Memory Task Induces a Shift in Lateralization of Amygdala Response to Affective Pictures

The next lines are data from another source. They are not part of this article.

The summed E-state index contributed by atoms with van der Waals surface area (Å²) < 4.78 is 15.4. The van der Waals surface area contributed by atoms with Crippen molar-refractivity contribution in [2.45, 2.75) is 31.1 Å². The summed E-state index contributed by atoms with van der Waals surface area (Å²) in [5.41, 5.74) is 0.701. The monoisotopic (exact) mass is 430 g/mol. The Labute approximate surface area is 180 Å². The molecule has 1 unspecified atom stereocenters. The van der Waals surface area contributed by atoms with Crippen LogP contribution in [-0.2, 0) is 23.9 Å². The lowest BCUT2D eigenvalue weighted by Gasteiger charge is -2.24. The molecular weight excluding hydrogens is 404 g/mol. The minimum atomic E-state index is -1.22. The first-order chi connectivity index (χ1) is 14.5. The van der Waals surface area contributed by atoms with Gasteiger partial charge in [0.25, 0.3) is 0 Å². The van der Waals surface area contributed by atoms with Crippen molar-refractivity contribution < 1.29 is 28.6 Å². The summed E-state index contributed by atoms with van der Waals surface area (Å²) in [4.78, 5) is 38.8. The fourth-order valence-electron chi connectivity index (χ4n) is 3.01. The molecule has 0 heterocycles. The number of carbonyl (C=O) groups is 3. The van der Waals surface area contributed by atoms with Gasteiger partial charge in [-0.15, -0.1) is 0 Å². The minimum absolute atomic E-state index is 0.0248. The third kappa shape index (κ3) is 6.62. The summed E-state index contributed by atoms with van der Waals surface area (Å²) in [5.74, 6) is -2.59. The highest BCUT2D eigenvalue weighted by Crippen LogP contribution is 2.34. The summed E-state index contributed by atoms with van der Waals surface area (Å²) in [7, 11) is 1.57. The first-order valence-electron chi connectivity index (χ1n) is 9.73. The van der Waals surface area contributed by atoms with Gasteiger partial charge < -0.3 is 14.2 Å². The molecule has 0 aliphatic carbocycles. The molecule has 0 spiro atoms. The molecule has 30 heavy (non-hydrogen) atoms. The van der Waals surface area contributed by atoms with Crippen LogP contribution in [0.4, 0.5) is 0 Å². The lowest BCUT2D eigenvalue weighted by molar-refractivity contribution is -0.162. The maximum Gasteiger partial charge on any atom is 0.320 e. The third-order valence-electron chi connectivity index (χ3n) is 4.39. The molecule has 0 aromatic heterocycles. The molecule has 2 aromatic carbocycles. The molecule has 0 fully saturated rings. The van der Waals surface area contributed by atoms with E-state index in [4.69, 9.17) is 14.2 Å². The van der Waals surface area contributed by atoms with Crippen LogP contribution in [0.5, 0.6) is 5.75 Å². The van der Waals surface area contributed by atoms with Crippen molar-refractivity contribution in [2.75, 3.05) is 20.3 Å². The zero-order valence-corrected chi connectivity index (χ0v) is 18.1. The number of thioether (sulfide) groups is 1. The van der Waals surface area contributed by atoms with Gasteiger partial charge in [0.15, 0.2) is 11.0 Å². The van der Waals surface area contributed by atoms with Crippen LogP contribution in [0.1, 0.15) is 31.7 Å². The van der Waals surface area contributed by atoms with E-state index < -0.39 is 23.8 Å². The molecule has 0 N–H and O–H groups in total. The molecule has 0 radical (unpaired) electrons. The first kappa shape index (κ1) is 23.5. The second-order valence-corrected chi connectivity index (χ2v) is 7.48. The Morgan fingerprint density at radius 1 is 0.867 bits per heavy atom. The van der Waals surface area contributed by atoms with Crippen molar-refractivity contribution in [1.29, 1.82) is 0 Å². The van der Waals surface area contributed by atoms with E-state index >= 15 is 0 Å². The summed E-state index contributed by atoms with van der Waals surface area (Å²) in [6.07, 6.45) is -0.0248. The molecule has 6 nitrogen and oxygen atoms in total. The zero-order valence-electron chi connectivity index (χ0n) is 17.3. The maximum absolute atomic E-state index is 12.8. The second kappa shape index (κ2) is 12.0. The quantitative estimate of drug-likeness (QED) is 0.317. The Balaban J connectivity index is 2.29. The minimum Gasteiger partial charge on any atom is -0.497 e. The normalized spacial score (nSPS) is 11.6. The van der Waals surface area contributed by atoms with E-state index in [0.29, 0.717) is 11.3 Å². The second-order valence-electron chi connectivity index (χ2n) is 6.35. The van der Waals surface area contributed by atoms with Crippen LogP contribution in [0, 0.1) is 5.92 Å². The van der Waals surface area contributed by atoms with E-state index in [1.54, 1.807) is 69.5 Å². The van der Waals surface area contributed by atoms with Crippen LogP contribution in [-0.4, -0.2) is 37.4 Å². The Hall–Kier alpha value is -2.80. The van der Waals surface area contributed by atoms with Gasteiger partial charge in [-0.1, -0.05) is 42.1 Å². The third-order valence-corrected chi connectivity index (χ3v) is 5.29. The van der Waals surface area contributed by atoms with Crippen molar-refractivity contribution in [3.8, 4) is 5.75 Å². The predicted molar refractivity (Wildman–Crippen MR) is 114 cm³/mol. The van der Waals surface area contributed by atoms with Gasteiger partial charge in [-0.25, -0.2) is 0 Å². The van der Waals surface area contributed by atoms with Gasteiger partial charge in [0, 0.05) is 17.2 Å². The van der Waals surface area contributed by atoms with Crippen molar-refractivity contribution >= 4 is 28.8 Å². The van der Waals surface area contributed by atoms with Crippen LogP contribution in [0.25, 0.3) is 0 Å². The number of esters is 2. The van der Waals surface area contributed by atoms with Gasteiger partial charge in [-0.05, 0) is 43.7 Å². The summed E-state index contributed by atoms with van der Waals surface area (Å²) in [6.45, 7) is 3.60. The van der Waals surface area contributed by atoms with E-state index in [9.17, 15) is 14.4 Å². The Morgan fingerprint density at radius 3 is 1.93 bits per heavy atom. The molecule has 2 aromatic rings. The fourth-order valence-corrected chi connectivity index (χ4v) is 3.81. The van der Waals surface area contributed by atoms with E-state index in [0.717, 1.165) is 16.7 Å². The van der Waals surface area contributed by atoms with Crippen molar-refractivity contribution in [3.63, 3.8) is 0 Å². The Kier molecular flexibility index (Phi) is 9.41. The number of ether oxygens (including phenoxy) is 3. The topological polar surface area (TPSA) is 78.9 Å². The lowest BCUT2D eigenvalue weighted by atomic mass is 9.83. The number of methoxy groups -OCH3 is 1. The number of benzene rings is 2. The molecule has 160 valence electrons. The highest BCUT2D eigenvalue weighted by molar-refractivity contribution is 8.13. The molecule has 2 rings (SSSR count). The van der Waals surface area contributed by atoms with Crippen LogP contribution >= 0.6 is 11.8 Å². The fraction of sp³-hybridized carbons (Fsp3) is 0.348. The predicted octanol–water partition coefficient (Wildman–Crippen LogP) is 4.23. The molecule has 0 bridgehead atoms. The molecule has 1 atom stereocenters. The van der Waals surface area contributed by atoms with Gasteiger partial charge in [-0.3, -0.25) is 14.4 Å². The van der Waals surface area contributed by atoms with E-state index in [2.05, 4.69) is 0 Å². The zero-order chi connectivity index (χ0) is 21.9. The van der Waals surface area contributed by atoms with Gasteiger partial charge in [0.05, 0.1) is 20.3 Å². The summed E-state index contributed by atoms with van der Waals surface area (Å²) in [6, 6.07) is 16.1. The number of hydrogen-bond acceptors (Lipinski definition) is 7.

Neuroimaging research in emotion regulation reveals a decrease of amygdala response to affective stimuli when the stimuli are perceived during the performance of a cognitive task. Two types of tasks are usually used to investigate this effect: one distracts attention from the emotional content of stimuli and another directly addresses the emotional content, such as identification of the emotional facial expression. The present fMRI study tested the effect of a third type of task: a memory task that promotes attraction of one’s attention to the emotional stimuli, but does not directly address the emotional content. A total of 44 volunteers were randomly assigned to one of two groups. In the MRI scanner, participants in the experimental group were asked to memorize emotional and neutral images taken from the IAPS (International Affective Picture System) database. Their recognition memory was subsequently tested after the scanning. Participants in the control group passively viewed the same picture set. The ROI analysis of the BOLD signal change revealed a leftward asymmetry of amygdala activation during the passive viewing of the pictures and a rightward shift of activation induced by the memory task. Results from the control ROIs demonstrated the phenomena of “inattentional deafness” in the auditory cortex and functional asymmetry in the visual cortex. The results are discussed in terms of complex functional connections between the amygdala, sensory cortices, and frontal regions of the brain.